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On the Meaning of Victory by Edward N. Luttwak (Simon & Schuster: $18.95; 320 pp.)

May 18, 1986|James Turner Johnson | Johnson is the author of "Can Modern War Be Just?" (Yale University Press). and

Among contributors to the debates over the military policies of the Reagan Administration, Edward Luttwak has emerged as a major apologist for building up American military strength. His reputation is of brilliant if often caustic analysis, given to going directly against the grain of the assumptions of major policy elites. "On the Meaning of Victory" provides a sampler on widely ranging themes from Luttwak's writings during the period 1979-83.

Luttwak's style is highly polemical, and nearly every chapter in this book is tied closely to a particular set of circumstances. The result is somewhat anachronistic, with Luttwak writing hotly and energetically about this or that issue left behind years ago.

Yet despite the faults of the editing, the book displays a well defined thematic unity, centering on Luttwak's insistence that American policy makers must learn to think strategically about this country's position in the world and what it hopes to achieve relative to the Soviet Union. For him it is the grossest kind of folly to engage in criticism of American military policies and decisions affecting them without such an overall vision.

Compared to most other contemporary analysts writing on military affairs, Luttwak plays the hedgehog, in philosopher Isaiah Berlin's phrase, to their fox: He has "one big idea," that of thinking strategically, to their "great many little ideas" about specific numbers of missiles, costs of this or that weapon, and so on.

The policy-makers in the Soviet Union, he argues, by contrast with those in the United States, have a clear strategic conception. "The Russians have a strategy, and it is an imperial strategy of classic form": theirs is a military empire which must always be thinking ahead to acquiring new territories so as to protect those already acquired. Such is the nature of the Soviet threat, and the United States must recognize it in order to frustrate it. "(T)here is no symmetry of effort between Americans who so reluctantly use a small fraction of their vast wealth to acquire military power and a Soviet regime which imposes enormous sacrifices on its own people and colonizes others in order to increase its military power."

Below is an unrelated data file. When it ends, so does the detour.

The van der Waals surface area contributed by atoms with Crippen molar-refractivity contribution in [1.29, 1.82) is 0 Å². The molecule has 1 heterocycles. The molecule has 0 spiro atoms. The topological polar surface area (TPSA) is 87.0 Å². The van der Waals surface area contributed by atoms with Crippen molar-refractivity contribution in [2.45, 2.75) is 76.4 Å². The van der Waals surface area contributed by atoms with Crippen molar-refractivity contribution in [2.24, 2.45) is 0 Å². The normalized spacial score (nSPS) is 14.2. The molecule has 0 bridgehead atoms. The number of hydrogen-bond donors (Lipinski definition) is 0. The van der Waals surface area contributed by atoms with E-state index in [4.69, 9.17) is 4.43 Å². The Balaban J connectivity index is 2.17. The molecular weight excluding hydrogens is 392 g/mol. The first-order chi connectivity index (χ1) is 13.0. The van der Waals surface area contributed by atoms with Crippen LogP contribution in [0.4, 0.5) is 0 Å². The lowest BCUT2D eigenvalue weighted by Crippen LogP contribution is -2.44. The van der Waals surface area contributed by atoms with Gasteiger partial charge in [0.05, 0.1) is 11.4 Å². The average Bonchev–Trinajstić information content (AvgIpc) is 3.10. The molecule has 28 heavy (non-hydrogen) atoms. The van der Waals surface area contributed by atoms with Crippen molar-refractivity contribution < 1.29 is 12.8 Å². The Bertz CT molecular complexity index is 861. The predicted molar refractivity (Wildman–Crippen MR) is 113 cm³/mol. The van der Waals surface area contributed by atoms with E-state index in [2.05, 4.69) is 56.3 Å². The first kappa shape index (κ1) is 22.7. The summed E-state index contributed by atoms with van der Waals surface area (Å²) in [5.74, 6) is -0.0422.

Luttwak's hard-line strategic depiction of the Soviet Union is what puts him most at odds with his opponents. He wants more, not less, "waste, fraud, and mismanagement" in the Pentagon, because military effectiveness is usually purchased at the price of efficiency. Effectiveness also requires that military personnel be trained in the arts of war, not civilian skills like personnel management; that they be formed into cohesive units, not rotated frequently to "get their tickets punched."

Do we want to minimize the danger of war with the Soviet Union as much as possible? Then the answer, responds Luttwak against the arms controllers, the freeze movement, and the Catholic bishops, is not to reduce nuclear arms, for if nuclear weapons were somehow "uninvented," the Soviet Union, with its massive conventional military power, would almost certainly use it to effect against Western nations. It is wise policy for the United States to maintain nuclear forces, both for our own defense and for that of Europe, since the threat of their use denies the Soviet Union the possibility of a relatively cheap conquest.

Is nuclear war bound to escalate to global holocaust? No, Luttwak answers, because prudence would prevent this on both sides of the conflict. Prudence also requires that we maintain a nuclear deterrent to offset the Soviet advantage in conventional forces.

Yet the goal Luttwak defines is not merely to have a reactive strategy, which even if successful would leave the United States always responding to Soviet initiatives. Rather "the meaning of victory" is to be able to take the initiative in the relationship with this aggressive imperial power in ways designed to diminish its ability to threaten the rest of the world.

The chief fault in this collection of essays is its execrable editing. Its chief value is that it draws together in one place some of the best examples of the thoughts of a premier hawk among contemporary civilian military analysts, revealing the fundamental strategic significance of the assumptions behind the arguments he has advanced.

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